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Usefulness of learning swings

 
vishal sodani
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what is the use of learning Swings?Are there any real world applications using swings?As far as applets are concerned,they are not much in vogue,since it takes a lot of time to download applets?Anyway,what special functionality applets provide which we cannot get using other web tools like flashetc.Lastly,if one wants to be a Java Developer,how good one needs to be in Swings,and which books need to reffered?
I would appreciate opinions on this subject.
 
Thomas Paul
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This is an interesting question and brings up a philosophical debate. JavaPro recently had an article discussing this topic. In the past, applets have failed because of the problems with size, download speeds, lack of widgets, and problems with JVM versions. Some of these problems are going away and we should see a renewal of Java on the client side in the next couple of years. Bandwidth issues are obviously going away as more people get access to cable or DSL and they become cheaper. Size should stop being a problem as the caching of Java applets separate from other web objects is around the corner. This will allow your applet to be stored and only re-downloaded when it is changed. JVM plug-ins solve the JVM version issues. And the widget problems are solved by Swing. So is Swing worth knowing... absolutley!
The book I have is O'Reilly's "Java Swing".
 
aseem kapoor
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swing actually sits on top of AWT ,awt inturn calls the operating system to get the look& feel ,IN SWINGS THE LOOK & FEEL CAN BE SET AT RUN TIME IT ALSO HAS ACCESS TO SOME SHORT CUT KEYS LIKE CTRL+X ,CTRL+C etc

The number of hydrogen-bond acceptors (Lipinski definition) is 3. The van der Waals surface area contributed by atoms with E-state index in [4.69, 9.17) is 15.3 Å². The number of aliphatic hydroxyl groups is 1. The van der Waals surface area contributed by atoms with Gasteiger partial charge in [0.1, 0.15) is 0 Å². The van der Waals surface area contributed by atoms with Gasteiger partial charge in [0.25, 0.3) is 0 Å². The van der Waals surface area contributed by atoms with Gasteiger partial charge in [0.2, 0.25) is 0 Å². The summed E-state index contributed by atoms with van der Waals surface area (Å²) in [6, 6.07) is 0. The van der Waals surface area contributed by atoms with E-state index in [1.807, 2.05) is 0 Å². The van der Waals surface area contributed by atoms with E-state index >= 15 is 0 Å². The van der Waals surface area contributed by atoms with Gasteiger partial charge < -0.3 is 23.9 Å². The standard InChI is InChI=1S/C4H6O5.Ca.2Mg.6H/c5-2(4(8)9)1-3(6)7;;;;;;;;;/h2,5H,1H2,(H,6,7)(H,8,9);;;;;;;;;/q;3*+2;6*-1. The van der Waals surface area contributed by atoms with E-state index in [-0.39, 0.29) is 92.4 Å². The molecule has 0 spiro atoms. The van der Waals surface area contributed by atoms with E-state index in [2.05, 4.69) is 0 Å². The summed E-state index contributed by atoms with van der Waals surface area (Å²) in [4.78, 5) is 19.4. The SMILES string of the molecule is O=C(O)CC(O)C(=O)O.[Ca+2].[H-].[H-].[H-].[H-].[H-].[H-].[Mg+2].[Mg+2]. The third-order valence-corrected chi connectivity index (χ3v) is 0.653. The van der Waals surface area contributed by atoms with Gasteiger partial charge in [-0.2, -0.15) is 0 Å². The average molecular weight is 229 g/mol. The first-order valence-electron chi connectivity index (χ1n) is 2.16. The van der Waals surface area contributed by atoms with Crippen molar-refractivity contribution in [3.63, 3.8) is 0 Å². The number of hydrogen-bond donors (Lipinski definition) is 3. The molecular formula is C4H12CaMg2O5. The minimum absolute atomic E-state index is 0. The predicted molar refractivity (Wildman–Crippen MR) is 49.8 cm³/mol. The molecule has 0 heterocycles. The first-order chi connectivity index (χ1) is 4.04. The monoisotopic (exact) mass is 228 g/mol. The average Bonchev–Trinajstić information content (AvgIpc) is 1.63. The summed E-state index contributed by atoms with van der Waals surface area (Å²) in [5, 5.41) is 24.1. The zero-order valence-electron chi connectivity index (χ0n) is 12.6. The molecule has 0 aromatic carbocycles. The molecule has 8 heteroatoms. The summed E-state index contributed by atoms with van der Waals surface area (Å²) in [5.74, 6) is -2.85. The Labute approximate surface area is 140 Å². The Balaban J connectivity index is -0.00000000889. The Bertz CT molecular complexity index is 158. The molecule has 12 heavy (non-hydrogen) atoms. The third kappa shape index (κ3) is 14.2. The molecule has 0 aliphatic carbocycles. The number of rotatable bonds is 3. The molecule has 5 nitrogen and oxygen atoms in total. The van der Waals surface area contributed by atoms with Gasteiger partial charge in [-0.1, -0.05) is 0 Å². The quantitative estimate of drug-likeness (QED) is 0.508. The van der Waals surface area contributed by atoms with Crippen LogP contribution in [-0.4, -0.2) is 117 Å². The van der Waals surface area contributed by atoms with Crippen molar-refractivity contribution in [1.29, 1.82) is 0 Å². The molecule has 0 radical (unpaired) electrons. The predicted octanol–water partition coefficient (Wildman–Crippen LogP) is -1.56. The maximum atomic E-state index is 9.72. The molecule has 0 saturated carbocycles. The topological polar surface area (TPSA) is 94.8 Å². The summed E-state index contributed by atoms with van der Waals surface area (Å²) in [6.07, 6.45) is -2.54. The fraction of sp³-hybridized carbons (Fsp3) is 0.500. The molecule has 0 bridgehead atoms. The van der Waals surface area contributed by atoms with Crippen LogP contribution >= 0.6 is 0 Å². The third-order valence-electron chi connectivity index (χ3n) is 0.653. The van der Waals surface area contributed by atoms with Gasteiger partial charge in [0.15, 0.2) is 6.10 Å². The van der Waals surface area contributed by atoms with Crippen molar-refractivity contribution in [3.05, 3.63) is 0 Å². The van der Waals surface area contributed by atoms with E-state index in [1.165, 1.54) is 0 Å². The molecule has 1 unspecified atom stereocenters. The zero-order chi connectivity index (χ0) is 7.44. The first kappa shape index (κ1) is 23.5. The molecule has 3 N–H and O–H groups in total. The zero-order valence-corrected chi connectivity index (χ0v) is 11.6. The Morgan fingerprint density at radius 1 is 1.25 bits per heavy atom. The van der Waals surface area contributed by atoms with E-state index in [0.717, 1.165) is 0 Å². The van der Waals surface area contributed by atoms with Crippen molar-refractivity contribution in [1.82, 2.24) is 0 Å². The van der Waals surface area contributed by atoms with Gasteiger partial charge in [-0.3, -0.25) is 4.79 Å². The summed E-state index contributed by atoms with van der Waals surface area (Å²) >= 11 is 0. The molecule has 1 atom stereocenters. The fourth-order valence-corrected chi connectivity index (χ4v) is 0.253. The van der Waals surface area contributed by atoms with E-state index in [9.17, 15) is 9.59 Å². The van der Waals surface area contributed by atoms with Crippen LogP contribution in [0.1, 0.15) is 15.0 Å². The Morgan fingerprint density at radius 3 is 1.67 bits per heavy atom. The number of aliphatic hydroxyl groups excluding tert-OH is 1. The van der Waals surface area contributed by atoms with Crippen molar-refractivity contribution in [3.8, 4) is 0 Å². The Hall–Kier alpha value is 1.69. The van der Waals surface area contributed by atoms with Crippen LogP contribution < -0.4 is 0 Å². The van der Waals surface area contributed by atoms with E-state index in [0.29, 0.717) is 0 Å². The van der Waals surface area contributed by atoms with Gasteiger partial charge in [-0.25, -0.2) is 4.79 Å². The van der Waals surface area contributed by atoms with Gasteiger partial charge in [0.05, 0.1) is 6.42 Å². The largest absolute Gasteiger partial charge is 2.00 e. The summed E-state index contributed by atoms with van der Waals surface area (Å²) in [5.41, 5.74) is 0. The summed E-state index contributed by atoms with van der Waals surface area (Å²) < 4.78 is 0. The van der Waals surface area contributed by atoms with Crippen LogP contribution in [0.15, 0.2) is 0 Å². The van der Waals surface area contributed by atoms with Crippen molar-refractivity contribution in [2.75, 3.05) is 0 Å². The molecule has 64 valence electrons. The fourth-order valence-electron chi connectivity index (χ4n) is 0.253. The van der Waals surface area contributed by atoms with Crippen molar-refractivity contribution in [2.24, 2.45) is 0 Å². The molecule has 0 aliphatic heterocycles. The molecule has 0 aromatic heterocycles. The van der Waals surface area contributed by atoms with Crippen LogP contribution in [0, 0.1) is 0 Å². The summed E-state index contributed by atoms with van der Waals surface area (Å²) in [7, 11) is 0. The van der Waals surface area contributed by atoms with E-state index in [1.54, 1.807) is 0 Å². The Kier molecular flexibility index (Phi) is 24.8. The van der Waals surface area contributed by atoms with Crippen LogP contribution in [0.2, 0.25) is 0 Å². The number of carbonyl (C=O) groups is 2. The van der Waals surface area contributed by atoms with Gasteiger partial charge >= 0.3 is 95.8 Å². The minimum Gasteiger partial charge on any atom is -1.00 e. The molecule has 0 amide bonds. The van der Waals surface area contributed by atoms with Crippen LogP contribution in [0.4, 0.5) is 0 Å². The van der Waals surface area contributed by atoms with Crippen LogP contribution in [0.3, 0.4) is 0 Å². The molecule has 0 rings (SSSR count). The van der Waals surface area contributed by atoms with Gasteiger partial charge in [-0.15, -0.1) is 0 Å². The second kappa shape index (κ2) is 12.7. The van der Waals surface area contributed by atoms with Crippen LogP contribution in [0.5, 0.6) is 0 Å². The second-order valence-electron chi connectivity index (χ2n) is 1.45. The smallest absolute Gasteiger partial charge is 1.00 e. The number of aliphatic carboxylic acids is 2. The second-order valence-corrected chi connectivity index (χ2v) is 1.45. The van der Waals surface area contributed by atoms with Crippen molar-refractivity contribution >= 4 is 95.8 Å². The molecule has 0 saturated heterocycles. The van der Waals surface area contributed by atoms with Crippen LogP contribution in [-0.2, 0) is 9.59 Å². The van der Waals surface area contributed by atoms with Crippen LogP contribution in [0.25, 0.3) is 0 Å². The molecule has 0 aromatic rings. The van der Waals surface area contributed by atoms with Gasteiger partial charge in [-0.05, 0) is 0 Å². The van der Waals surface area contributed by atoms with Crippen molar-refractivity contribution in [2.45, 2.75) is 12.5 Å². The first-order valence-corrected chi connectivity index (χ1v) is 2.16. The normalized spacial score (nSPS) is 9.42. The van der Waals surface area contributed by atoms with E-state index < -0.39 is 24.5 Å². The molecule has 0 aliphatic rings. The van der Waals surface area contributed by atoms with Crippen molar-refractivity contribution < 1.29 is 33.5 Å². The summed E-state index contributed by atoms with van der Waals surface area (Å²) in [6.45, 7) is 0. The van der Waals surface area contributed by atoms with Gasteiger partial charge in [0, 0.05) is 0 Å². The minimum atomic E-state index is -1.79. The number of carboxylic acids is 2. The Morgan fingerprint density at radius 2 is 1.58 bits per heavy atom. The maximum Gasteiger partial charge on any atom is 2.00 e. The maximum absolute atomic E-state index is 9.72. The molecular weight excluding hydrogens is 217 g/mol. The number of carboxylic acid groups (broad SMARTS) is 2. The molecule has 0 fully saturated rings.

Thomas Paul
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This is incorrect. Although Swing does use the AWT for the event model and some other features, most Swing objects are lightweight and have no native code associated with them. They do not use the underlying OS for painting themselves. They use their own paint methods and paint themselves without using native OS code. Swing does not sit on top of AWT. It sits along side of AWT with some overlapping.
Note: Sme Swing objects are heavyweight. They are: JWindow, JDialog, JApplet, and JFrame. All other Swing objects are lightweight.
 
vishal sodani
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Thanks for reply.But if I want to be a java developer do I have to know swings in detail?
 
Thomas Paul
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It depends. If you want to develop applets or applications using Swing, then yes you need to know Swing. If you want to develop servlets and JSPs then no you don't need Swing.
 
Frank Hale
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If you want to develop very professional looking applets or applications then you should definitely learn Swing. In my opinion Swing is one of the best looking toolkits around and I simply love its style. To see what Swing is capable of just look at the Jext text editor www.jext.org . Swing has alot going for it and is very rich in functionality. Sure there are memory issues but Swing is going to be a deciding factor in making Java stick on the client side.
Just my opinions,
Frank
 
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